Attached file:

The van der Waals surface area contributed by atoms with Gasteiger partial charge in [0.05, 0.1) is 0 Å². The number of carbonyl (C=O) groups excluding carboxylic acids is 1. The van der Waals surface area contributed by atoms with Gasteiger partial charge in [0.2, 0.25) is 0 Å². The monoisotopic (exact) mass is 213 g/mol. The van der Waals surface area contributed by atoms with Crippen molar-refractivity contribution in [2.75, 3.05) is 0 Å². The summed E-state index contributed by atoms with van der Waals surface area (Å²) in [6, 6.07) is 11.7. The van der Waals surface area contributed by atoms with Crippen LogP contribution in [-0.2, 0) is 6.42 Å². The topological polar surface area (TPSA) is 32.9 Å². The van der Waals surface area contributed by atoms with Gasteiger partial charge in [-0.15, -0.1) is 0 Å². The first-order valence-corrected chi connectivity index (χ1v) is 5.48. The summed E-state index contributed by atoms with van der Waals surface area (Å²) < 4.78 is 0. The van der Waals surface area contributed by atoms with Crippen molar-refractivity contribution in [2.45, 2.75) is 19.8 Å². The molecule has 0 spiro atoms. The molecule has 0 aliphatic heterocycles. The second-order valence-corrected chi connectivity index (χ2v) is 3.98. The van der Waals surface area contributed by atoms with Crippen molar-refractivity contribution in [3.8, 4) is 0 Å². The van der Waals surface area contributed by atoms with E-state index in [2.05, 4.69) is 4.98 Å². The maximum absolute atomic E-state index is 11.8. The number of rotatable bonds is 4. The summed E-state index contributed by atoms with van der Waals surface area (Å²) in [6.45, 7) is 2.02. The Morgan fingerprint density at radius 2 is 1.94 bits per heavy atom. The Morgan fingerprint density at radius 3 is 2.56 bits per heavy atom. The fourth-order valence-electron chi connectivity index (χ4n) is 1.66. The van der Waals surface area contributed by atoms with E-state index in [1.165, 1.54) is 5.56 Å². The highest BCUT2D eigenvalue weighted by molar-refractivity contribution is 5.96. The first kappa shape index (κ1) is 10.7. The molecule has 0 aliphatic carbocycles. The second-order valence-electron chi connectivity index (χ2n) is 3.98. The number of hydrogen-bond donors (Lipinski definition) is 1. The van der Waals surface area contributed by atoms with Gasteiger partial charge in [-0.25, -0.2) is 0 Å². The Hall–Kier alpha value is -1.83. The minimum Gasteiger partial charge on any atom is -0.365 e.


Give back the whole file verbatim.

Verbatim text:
The van der Waals surface area contributed by atoms with Gasteiger partial charge in [0.05, 0.1) is 0 Å². The number of carbonyl (C=O) groups excluding carboxylic acids is 1. The van der Waals surface area contributed by atoms with Gasteiger partial charge in [0.2, 0.25) is 0 Å². The monoisotopic (exact) mass is 213 g/mol. The van der Waals surface area contributed by atoms with Crippen molar-refractivity contribution in [2.75, 3.05) is 0 Å². The summed E-state index contributed by atoms with van der Waals surface area (Å²) in [6, 6.07) is 11.7. The van der Waals surface area contributed by atoms with Crippen LogP contribution in [-0.2, 0) is 6.42 Å². The topological polar surface area (TPSA) is 32.9 Å². The van der Waals surface area contributed by atoms with Gasteiger partial charge in [-0.15, -0.1) is 0 Å². The first-order valence-corrected chi connectivity index (χ1v) is 5.48. The summed E-state index contributed by atoms with van der Waals surface area (Å²) < 4.78 is 0. The van der Waals surface area contributed by atoms with Crippen molar-refractivity contribution in [2.45, 2.75) is 19.8 Å². The molecule has 0 spiro atoms. The molecule has 0 aliphatic heterocycles. The second-order valence-corrected chi connectivity index (χ2v) is 3.98. The van der Waals surface area contributed by atoms with Crippen molar-refractivity contribution in [3.8, 4) is 0 Å². The van der Waals surface area contributed by atoms with E-state index in [2.05, 4.69) is 4.98 Å². The maximum absolute atomic E-state index is 11.8. The number of rotatable bonds is 4. The summed E-state index contributed by atoms with van der Waals surface area (Å²) in [6.45, 7) is 2.02. The Morgan fingerprint density at radius 2 is 1.94 bits per heavy atom. The Morgan fingerprint density at radius 3 is 2.56 bits per heavy atom. The fourth-order valence-electron chi connectivity index (χ4n) is 1.66. The van der Waals surface area contributed by atoms with E-state index in [1.165, 1.54) is 5.56 Å². The highest BCUT2D eigenvalue weighted by molar-refractivity contribution is 5.96. The first kappa shape index (κ1) is 10.7. The molecule has 0 aliphatic carbocycles. The second-order valence-electron chi connectivity index (χ2n) is 3.98. The number of hydrogen-bond donors (Lipinski definition) is 1. The van der Waals surface area contributed by atoms with Gasteiger partial charge in [-0.25, -0.2) is 0 Å². The Hall–Kier alpha value is -1.83. The minimum Gasteiger partial charge on any atom is -0.365 e.